In volume 10 of our copy of ‘The Northern Gardener’ published in 1956, there is an article by Kenneth Lemmon, the Honorary Editor, which says of the Gott Collection in Leeds Central Library ,’I cannot think of another such collection outside the R.H.S. Lindley Library or the British Museum and the older universities.’ Whether that still applies today I cannot say but one can be sure that the collection here in Leeds is still of huge significance and a highly valuable source of research to all with an interest in the history of gardens and gardening.
Beryl Katherine Gott, née Robins, born in 1866, married her cousin Frank Gott of the famous Leeds woollen industry family on the 29th June 1893. Frank Gott was Lord Mayor of Leeds, 1917-1918. Beryl, or Mrs Frank Gott, was Lady Mayoress and she also became Leeds first woman alderman and one of the first four women magistrates to be appointed to the Leeds Bench.
She was extremely active in institutions connected with the life of the city of Leeds. Not only was she a member of the National Union for Women Workers she was also vice-chair of the Leeds Charity Organisation, a member of the Court of the University, a member of the Yorkshire Ladies Council of Education and throughout the First World War Beryl was one of the secretaries of the Red Cross inquiry office at Becket’s Park Hospital. This was one of the first Red Cross inquiry branches to be opened outside London.
Amongst her many interests and commitments Beryl had a huge passion for gardens and gardening. This, along with a number of his books, she probably inherited from her great grandfather, Benjamin Gott, the founder of the Leeds Gott woollen merchant industry. Gott’s Park in Armley is one of the family’s gifts to Leeds.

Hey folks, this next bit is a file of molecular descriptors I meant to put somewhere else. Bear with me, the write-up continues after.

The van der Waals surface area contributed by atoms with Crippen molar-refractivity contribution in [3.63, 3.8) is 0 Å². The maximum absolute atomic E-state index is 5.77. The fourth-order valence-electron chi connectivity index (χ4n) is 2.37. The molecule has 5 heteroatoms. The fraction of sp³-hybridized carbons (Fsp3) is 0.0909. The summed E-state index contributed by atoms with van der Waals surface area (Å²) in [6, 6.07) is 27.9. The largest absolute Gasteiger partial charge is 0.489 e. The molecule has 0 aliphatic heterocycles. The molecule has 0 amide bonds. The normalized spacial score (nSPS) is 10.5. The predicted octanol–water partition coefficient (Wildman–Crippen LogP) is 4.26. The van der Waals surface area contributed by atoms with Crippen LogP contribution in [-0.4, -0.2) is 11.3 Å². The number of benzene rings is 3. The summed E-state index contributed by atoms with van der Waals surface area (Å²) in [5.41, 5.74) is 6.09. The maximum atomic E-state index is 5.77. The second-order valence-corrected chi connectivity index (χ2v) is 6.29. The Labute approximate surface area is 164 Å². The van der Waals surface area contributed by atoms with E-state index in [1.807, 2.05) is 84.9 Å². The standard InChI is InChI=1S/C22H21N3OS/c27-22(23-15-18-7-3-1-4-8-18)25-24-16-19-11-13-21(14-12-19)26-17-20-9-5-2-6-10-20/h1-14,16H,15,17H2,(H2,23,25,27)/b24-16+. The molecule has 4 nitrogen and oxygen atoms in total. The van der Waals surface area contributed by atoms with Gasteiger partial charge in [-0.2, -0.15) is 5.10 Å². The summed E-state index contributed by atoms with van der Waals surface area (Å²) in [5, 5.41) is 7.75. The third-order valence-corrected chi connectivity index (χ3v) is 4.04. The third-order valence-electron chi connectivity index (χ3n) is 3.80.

In 1930 Beryl bequeathed a gift of money to the Leeds Public Library which was used over a number of years to purchase books on Horticulture.
The picture shown here is an example of a bookplate that records the fact that the book was purchased out of the donation left to us by her. These are to be found on the inside front cover of many of the books in the Gott collection. The bequest was a highly valuable asset that enabled the library to purchase many important horticultural books over the years.
Beryl Gott left yet another legacy to the Leeds Public Library. On her death in 1941 she left a large part of her library to us.
This consisted of a collection that ranges from the 16th century to the early 19th century. There is a strong emphasis on 18th century books. This being a time when there was a huge appetite for codifying and cataloguing the incredible amount of botanical riches that were being discovered at that time both in this country and abroad. As Mr Lemmon says in the Northern Gardener ‘That was the age when botany keenly interested almost every gentleman of taste….’
In all there are approximately five hundreds books in the Gott Collection. These include some one hundred and eighty four bound volumes of Curtis’s Botanical Magazine.
These with few exceptions run continuously from the first volume of 1787 to volume 184 in 1983. Also hugely important are Curtis’s ‘Flora Londinensis’ or, Plates and descriptions of such plants as grow wild in the environs of London. Originally published between 1775 and 1798 and bound in six volumes.